At my age I wonder why I would want to start over? At sixty-five, why do I think about finally writing that autobiography, the first assignment I would give playwriting students?
First off I haven’t looked at myself very thoroughly, not that I could do that honestly. Sure, I’ve written about what I know, written about my background, written plays and short stories about it. But as an autobiography, I have not explored myself enough to really know…I mean really…what is peculiar about me. I haven’t written enough to get beyond the superficial nor have I had the courage to delve into the contradictions that make me who I am. I haven’t been able to move past the censor inside me and put on paper what’s there. The perspective to look at my life from different angles: to look from the inside and the outside, I’ve lacked. I haven’t been detached enough. I’ve been too focused on publication.
If I can, I need to set aside my emotions, perhaps as in shame, the shame over stealing something, those dirty magazines from a drug store, more importantly my emotions about my dad’s reaction when he found them stuck under my mattress. It is the long-term implications of that incident that I should give myself permission to write about. But my father was obsessed over what our neighbors would think if they saw those pictures of naked women hanging on my bedroom wall. I remember the lecture he gave me. I can still hear it as I’ve heard time and time again the moral tone of his argument, exaggerated by ten by now: that as a Christian I should never masturbate. I remember him taking the magazines away, which taught me one thing: it didn’t pay to bring the crap home. I’ve had my mouth washed out with soap for swearing. Now I swear all the time, silently.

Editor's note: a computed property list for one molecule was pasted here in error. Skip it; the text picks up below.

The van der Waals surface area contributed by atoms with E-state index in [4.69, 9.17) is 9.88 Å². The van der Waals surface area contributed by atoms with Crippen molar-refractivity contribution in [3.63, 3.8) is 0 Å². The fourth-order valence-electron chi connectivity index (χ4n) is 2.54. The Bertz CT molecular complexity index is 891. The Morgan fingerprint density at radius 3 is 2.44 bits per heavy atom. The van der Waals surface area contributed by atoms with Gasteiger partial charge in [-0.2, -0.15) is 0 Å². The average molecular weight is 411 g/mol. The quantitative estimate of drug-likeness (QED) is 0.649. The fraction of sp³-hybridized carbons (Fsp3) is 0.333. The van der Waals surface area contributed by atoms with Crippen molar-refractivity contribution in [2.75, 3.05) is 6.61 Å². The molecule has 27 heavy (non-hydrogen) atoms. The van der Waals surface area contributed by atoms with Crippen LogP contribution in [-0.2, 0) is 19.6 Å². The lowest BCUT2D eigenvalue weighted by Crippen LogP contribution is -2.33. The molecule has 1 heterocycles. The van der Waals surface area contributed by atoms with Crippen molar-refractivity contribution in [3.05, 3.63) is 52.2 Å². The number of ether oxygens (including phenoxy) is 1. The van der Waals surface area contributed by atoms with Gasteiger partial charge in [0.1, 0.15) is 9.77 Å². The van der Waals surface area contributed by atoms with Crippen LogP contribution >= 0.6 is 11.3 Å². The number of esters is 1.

An assignment: write an autobiography: several different versions of every incident. Maybe it can take different forms, without paying attention to spelling or punctuation. Write it quickly. Make it long. Use an internal dialogue, stream consciousness, allow whatever happens happen. Look for those surprises. Symbols. Archetypes. A father who believed in spanking but couldn’t handle his kid without hurting his own hand. God, help him. God, forgive him for not being able to talk about sex.
Will I do it? I don’t know. Randy Ford